But what about the rest of us, for whom the walls are closing in? Whom change has always terrified? At thirteen I stopped eating for a week because my mother bought new sheets for my bed. For us, life is now terribly dangerous. Hazards lie around every corner. So you nod to all the strangers who force themselves upon you. You laugh when others laugh, look serious when they do. When people ask do you remember you nod some more. Or frown at first, then let your face light up in recognition.
 
All this is necessary for survival. I am a visitor from another planet, and the natives are not friendly.

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Turn of Mind 4 out of 5 based on 0 ratings. 127 reviews.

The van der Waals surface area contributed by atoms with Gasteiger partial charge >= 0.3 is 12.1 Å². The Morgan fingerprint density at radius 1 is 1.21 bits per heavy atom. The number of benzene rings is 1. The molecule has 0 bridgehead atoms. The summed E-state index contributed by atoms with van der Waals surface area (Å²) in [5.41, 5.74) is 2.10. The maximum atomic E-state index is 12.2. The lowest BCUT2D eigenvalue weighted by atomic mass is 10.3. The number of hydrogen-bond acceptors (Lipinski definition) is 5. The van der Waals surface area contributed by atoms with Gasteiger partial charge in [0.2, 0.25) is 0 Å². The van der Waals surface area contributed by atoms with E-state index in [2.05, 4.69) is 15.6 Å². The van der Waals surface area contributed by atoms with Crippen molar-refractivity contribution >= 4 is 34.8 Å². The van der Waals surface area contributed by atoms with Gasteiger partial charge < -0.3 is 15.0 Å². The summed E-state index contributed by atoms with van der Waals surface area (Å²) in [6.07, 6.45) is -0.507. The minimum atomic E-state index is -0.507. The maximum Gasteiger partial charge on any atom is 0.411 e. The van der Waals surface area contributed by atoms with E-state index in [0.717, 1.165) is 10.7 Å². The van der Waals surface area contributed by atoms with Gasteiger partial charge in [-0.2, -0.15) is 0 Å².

DrDyslexia More than 1 year ago
Having a mother who passed away from dementia, this topic intrigued me and never disappointed. It is certainly a thriller and with the main character's children talking about her in the background, her declining level of awareness, the reader's knowledge of what is going on, I couldn't wait to get back to see what would happen next. At times, I felt as confused as Jennifer, the main character. I cried as I read parts of Jennifer's story, remembering what our family went through as my mother's mind lost its battle with this terrible disease. What I found at the core of LaPlante's first novel is what my family found, too - love. Somehow, the mind knows, in spite of the cobwebbed memories and great cognitive loss as well as warped friendship/s and well meaning people, love perseveres. I hope this is the first of many great novels for LaPlante; I look forward to reading more from her. I would recommend to those who want a glimpse into dementia and how this devastating disease takes its toll on not only the individual but on those around her. Book discussions would enjoy the mystery and with the 'Sandwich generation' this should generate much discussion for Baby Boomers for sure!!